Regs, notices, announcements: What’s the difference and why it’s important
In our world—let’s generously call it tax world—there are regulations, or regs, (temporary, proposed and final) and then there’s everything else (notices, announcements, revenue procedures and revenue rulings). For us, all of these guidance documents were sort of interchangeable. You can rely on them, unless the IRS says otherwise. And reliance is key in tax world and in payroll, too.
Apparently, that may not be the case. The IRS unexpectedly shed light on its rulemaking processes. And this may influence how and when they come out with guidance on which you can rely.
You can always rely on final regs; that’s the point. Unless the IRS says otherwise, you can’t rely on proposed regulations.
And then there are temporary regulations.
The IRS can do things most other federal agencies can’t. It can, for example, issue temporary regs without soliciting comments from the public. And those temporary regs have the same force as final regs.
Take the cafeteria plan regs. The IRS first proposed temporary regs for cafeteria plans in 1984. Those regs never become final and in 2007 it re-proposed them again. It’s been 12 years and we’re still waiting.
The IRS isn’t swearing off temporary regs. But it does say that when temporary regs are warranted, it will tell you exactly why it couldn’t go through the normal notice and comment procedure.
The IRS publishes notices, announcements, revenue procedures and revenue rulings every week in its Internal Revenue Bulletin. Since they’re not regulations, they’re called subregulatory guidance. It’s a feast for those who like picking through tax minutiae.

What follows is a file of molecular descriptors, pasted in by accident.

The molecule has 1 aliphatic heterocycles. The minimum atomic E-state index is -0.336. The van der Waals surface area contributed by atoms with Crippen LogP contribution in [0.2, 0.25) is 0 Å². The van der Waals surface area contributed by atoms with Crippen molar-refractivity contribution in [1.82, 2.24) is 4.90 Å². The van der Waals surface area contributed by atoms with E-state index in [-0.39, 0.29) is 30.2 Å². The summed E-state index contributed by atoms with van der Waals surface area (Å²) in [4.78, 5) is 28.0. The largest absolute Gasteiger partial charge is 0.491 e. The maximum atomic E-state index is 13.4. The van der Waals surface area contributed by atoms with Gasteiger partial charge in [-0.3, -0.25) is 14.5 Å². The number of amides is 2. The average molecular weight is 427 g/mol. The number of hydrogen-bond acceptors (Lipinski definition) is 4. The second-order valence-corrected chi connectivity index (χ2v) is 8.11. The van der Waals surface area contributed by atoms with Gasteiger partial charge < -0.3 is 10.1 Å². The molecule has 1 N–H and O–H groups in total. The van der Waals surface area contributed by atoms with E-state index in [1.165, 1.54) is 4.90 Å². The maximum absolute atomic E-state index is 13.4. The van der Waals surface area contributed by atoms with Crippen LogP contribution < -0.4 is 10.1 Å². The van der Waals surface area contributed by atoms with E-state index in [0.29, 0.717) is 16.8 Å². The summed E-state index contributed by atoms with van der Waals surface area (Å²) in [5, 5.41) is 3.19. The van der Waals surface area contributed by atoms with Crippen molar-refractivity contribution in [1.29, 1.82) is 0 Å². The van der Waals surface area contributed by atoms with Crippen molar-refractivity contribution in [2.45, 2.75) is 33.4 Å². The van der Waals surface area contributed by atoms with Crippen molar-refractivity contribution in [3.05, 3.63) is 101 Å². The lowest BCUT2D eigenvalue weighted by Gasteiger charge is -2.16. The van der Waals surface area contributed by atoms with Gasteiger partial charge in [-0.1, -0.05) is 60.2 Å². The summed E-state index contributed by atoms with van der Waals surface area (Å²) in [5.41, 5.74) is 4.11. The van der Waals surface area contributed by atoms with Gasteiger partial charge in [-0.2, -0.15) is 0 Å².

So, can you rely on these documents? We always thought the answer was Yes. But the real answer appears to be Maybe.
IRS: Although subregulatory guidance doesn’t have the force of law, the IRS won’t argue against the position it takes in a notice or revenue ruling. BIG BUT: The IRS also says that the effect of subsequent legislation, court decisions, rulings and procedures must be considered.
Well not arguing against a position is at least something.
Regs or something else
Regulations take time; publishing in the IRB is a relative snap. So it’s tempting to just skip the regulatory process altogether and go right to issuing a notice. That happened when the Tax Cuts and Jobs Act wiped out corporate tax deductions for the cost of employer-provided parking.
The IRS issued Notice 2018-99, which explained how the deduction disallowance worked. Within the notice, it also said that it would propose regulations.
Well, the first corporate tax filing season has come and gone for the most part and there are no regs.
The IRS now says that if it issues a notice that says it’s going to publish proposed regs, and it doesn’t within 18 months, you can rely on the notice until proposed regs are published.
The stickier issue is what would happen if regulations were proposed to become effective retroactively and they took a different position than the notice.
No one has the answer to that one.